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Regulation and Compliance > Federal Regulation > SEC

SEC Steps Up Chinese IPO Reporting Rules

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What You Need to Know

  • The SEC has begun to issue new reporting requirements for Chinese companies that want to list on U.S. exchanges.
  • SEC Chairman Gary Gensler has asked for a pause on Chinese IPOs in the U.S.
  • He has said investing in a U.S.-listed Chinese stock is likely investing in a shell company based in the Cayman Islands.

The Securities and Exchange Commission appears to be implementing the pause on Chinese company IPOs that its chairman, Gary Gensler, asked for last month.

The commission has begun to issue new reporting requirements for Chinese companies that want to list on U.S. exchanges, according to Reuters.

The agency is asking Chinese companies for details about the offshore vehicles they use to list in the U.S., including disclosure about whether investors in those IPOs will ever directly hold shares in the Chinese operating company.

In Gensler’s “Office Hours” video presentation Aug. 16, the SEC chairman cautioned investors about investing in Chinese companies, noting that they are more likely to be investing in a shell companies in the Cayman Islands or another part of the world than in Chinese companies directly, because China’s government does not allow direct ownership investment from people outside of China in many Chinese companies, especially tech companies.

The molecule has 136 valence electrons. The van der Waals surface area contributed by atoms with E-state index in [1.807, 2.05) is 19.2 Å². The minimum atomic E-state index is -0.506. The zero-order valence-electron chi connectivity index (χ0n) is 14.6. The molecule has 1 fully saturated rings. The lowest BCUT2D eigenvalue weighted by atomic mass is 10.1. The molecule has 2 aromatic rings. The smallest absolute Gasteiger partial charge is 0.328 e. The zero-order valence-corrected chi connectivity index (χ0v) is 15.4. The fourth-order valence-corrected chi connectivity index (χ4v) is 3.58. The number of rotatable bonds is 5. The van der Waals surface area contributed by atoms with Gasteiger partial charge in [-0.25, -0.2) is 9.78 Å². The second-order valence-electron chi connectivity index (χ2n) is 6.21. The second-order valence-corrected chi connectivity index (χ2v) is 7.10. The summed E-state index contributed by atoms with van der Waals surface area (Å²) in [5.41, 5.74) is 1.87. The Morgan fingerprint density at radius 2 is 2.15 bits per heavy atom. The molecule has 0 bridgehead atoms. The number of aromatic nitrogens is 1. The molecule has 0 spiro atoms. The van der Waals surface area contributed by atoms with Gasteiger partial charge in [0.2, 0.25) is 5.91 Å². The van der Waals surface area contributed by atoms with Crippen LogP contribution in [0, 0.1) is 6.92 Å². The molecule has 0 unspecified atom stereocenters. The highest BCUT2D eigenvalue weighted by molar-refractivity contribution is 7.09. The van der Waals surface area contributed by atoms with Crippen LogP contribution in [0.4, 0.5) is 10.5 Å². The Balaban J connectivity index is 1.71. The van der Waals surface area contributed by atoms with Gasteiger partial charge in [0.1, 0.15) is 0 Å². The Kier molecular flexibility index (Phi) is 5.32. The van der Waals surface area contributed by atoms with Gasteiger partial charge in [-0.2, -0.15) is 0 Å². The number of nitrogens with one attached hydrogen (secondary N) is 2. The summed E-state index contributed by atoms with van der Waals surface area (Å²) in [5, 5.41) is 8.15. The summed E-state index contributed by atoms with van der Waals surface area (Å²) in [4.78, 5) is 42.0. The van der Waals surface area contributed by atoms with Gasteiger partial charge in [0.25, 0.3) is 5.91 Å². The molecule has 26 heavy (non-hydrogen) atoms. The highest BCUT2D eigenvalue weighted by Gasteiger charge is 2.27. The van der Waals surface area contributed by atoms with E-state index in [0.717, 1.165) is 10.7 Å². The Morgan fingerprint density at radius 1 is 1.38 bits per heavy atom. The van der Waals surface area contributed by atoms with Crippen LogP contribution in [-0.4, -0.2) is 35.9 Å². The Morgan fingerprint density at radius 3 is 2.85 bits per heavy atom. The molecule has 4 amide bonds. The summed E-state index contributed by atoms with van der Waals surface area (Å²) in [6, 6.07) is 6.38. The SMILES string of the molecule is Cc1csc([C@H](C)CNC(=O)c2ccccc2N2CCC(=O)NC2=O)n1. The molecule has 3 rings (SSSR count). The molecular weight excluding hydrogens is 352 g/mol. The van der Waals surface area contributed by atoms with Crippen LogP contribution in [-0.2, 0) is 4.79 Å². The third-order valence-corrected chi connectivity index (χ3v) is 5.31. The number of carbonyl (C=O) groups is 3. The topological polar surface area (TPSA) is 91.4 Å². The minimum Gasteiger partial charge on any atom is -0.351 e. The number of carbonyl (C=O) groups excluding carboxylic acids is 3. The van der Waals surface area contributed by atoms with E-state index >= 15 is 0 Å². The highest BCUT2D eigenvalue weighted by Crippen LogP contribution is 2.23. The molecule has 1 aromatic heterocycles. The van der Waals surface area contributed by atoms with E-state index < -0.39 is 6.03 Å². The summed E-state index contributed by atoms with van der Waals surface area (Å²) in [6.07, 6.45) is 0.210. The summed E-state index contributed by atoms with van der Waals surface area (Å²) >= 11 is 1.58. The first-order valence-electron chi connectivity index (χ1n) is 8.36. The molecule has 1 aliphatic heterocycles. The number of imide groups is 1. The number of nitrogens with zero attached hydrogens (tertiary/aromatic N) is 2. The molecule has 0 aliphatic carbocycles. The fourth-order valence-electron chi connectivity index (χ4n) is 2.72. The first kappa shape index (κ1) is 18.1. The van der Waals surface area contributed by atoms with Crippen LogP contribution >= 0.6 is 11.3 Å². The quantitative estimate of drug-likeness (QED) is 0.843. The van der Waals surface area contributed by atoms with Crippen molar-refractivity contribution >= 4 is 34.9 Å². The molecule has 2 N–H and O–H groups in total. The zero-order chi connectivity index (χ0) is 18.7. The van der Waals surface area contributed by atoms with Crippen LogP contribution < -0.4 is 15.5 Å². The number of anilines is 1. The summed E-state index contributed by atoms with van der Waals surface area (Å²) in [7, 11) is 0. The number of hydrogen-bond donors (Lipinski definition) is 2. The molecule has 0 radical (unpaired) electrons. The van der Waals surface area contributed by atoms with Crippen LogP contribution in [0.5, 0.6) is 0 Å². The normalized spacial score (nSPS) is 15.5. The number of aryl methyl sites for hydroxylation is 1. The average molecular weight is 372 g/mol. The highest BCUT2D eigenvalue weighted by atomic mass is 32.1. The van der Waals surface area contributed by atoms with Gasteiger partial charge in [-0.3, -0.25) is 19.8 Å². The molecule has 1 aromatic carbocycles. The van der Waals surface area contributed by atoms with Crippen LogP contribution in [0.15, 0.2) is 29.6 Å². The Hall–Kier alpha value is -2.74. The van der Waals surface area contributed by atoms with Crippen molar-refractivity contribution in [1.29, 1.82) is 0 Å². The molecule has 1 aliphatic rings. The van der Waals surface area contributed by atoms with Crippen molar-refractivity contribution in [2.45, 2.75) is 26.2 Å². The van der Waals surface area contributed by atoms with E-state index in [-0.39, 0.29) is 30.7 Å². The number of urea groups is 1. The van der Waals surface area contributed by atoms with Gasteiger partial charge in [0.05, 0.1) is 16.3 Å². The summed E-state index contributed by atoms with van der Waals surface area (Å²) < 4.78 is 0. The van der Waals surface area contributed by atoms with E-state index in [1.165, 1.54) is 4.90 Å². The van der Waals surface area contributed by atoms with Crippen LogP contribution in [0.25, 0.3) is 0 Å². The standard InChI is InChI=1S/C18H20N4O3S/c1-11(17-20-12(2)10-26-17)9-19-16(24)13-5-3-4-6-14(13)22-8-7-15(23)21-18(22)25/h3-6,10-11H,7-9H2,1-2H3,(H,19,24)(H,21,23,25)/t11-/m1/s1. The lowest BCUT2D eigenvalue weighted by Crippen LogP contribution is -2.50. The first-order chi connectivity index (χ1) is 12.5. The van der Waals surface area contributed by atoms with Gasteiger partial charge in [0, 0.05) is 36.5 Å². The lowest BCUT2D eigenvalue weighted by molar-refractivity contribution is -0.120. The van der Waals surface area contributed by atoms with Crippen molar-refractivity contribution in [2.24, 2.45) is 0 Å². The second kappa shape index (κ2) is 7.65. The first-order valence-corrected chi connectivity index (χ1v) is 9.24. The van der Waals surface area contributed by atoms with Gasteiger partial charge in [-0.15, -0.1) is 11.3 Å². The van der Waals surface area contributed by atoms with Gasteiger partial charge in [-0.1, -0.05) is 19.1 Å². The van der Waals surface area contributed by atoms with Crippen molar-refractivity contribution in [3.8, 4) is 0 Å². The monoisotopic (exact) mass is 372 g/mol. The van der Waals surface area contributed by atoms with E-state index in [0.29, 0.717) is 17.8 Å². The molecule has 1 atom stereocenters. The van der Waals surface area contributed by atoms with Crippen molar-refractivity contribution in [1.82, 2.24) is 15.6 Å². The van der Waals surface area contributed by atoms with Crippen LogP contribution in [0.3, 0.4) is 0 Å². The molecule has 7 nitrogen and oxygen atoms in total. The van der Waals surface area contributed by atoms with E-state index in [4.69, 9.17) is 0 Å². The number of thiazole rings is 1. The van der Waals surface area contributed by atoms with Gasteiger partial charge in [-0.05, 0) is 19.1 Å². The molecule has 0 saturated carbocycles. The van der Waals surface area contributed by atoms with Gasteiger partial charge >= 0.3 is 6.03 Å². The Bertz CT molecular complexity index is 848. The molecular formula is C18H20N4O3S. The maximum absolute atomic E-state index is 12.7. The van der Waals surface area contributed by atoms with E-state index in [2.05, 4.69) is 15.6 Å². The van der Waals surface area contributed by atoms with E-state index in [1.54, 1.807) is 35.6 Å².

“Investing in a shell company in the Caymans is different than investing directly in a company in China,” Gensler warned. He said he had asked staff to take a pause on Chinese IPOs on U.S. exchanges.

According to Reuters, SEC staff are now asking Chinese companies that want to list in the U.S. about whether investors will be able to directly hold shares in the Chinese operating company and whether their contractual arrangements with offshore firms are less effective than direct ownership. The SEC is also asking Chinese companies about their accounting disclosures because China does not let its companies share that work with the U.S. Public Company Accounting Oversight Board.

In his video, Gensler noted that Congress passed legislation that will prevent Chinese and other  foreign operating companies from listing in the U.S. if they don’t open their books in the next three years. The legislation also provides a process for delisting noncompliant companies.

The SEC’s latest scrutiny of Chinese companies comes after China announced it would tighten rules for companies listed overseas or seeking to do so and after China began a crackdown on tech companies already listed in the U.S., including Didi Global, Alibaba and Tencent. It also follows President Joe Biden’s renewed a ban on the U.S. listing of Chinese companies involved in defense, intelligence, security research and surveillance technology — what he called “Chinese Military-Industrial Complex Companies.” The original ban, under then-President Donald Trump and renewed under Biden, has resulted in FTSE Russell and S&P Dow Jones Indices removing a number of Chinese stocks from their indexes.